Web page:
• back pain and sexual positioning – try extension positions for sex; flexion positions for sex, giving people options whether greater comfort arching back, inwards or outwards.
Changes to sensation
  • be aware of which body parts have new or reduced sensation and to what degree
  • make partner aware of the change to sensation
  • emphasise stimulation to other parts of the body where sensation is intact through experimentation, many people have found new parts of their body which can be sexually arousing (body mapping)
  • loss of sensation – more vigorous stimulation of penis
  • sensory disturbance – burning, tingling or pain. Sometimes symptom relief with prescription medication (Carbamazepine; phenytoin).

Oral and communication problems

  • use non-verbal communication such as touching and gesturing
  • use of Speech Therapy to improve communication or oral motor skills
  • for people with aphasia, lack of expression of emotions and sexual communication is a potential problem, however, keep in mind, research has shown that the physically intact person with aphasia, who had relatively good auditory comprehension and non-verbal communication ability, exhibited the least problems in sexual adjustment, irrespective of expressive language ability.

vii) Masturbation


People need to have privacy, whether this is done by knocking before entering a person’s room or by allowing set times during which a person will not be disturbed.

Uridome or pads

If a person is fitted with a uridome or pad at night, there may need to be some negotiation to allow for the opportunity to masturbate.

Non-dominant hand

If you have to use a non-dominant hand, or hand with a limited range of movement to masturbate, exercise the hand to build up co-ordination and strength.

Chronic pain

If you have chronic pain, make sure you are in a comfortable position. If energetic or rapid movements trigger pain, relax and continue the self-stimulation with gentle movements. Allow the time to stretch out – don’t hurry and you will be able to achieve peaks of pleasure.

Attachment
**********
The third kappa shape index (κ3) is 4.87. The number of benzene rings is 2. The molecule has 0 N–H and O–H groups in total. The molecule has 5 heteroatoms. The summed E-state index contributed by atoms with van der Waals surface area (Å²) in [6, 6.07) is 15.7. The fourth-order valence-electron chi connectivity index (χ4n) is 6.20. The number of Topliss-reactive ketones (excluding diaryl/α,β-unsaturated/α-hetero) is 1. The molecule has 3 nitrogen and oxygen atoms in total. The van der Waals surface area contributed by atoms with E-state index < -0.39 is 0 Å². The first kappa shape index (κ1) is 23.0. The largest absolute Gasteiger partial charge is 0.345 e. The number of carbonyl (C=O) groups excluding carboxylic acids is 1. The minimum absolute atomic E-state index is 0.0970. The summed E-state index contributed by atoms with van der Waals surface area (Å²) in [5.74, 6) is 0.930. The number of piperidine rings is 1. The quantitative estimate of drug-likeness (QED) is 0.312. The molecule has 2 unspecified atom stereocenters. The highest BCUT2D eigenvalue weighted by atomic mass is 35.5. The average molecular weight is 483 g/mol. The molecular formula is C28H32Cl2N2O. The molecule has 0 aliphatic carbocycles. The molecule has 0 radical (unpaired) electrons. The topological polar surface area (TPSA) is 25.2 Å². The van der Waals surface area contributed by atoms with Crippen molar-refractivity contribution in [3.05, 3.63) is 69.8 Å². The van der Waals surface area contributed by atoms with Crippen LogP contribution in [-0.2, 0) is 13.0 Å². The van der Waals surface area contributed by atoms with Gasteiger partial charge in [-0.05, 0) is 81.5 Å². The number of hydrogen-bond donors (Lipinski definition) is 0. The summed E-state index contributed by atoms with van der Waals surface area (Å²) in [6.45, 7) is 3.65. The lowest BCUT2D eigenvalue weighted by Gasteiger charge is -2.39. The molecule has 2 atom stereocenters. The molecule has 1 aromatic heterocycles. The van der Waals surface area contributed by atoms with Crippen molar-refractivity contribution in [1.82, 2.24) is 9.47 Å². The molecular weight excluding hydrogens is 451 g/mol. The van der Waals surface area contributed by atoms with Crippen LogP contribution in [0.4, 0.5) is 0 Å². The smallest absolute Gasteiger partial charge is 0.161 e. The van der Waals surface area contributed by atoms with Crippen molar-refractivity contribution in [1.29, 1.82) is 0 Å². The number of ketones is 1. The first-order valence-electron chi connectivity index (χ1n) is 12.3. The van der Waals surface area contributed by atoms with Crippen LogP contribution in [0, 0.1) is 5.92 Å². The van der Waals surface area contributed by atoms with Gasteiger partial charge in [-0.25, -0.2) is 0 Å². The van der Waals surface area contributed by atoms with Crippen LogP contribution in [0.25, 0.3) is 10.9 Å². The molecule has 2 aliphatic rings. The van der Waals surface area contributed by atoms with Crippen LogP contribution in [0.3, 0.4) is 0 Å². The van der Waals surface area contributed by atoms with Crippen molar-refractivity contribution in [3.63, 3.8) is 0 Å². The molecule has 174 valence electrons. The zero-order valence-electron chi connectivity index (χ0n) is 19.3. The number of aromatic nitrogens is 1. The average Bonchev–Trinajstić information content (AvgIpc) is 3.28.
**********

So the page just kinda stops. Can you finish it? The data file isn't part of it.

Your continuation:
If you have difficulty grasping or holding on to objects, a vibrator can be strapped to your hand to be used for self-stimulation. Modifications can be made to dildos to enable them to be used, even if you have physical disabilities. Find out if this is possible in your situation.

Assistance with masturbation

If there is no way of masturbating yourself, the other possibility is to organise someone else to do it for you, for example, your partner or a sex worker.

Loss of sensation

If you have experienced a loss of sensation to touch that you used to find arousing, experiment to see which parts of your body still respond to touch. People with disabilities have found other sensitive areas of the body. They can learn to experience touch in those areas as sexually arousing.


If you are unable to touch your body in places where it is arousing [not the genital areas] organising a massage can be another option.

‘Cleaning up’

If a man is not able to ‘clean up’ the ejaculate after masturbating, then some strategy to address this issue will need to be negotiated with family or staff.

viii) Sex and incontinence


People with incontinence problems need to communicate openly with partners about their needs and the possibility of leakage.


Medication can sometimes help manage incontinence by reducing spasms of the bladder and urethra. If vaginal dryness is experienced as a side effect of the medication, some water-based lubricant may be needed.

Intermittent catheterisation

Be catheterised before sexual activity. Keep towels handy if worried about leakage and protect the mattress. If there are only small amounts of leakage, this can be managed by a condom with a reservoir tip.

Suprapubic catheters

Use longer drainage tube to allow room to manoeuvre. Tape drainage tube to stomach to prevent excess pulling or pressure on catheter. Certain sex positions make it easier to keep drainage tube and collection bag out of the way. Ask doctor/nurse whether it is possible to disconnect the drainage tube and collection bag and clamp the catheter during sex.

Indwelling catheters

Sometimes possible to remove catheter occasionally for sexual activity – if this is possible make sure to empty bladder first. If there is a need to leave catheter in, the woman can bring the tube back up over the stomach. Men, once the penis is erect, can fold the tube down the penis, tape it on with non-stick tape, and place a condom over the penis. Additional lubrication may be needed to allow comfortable entry into the vagina.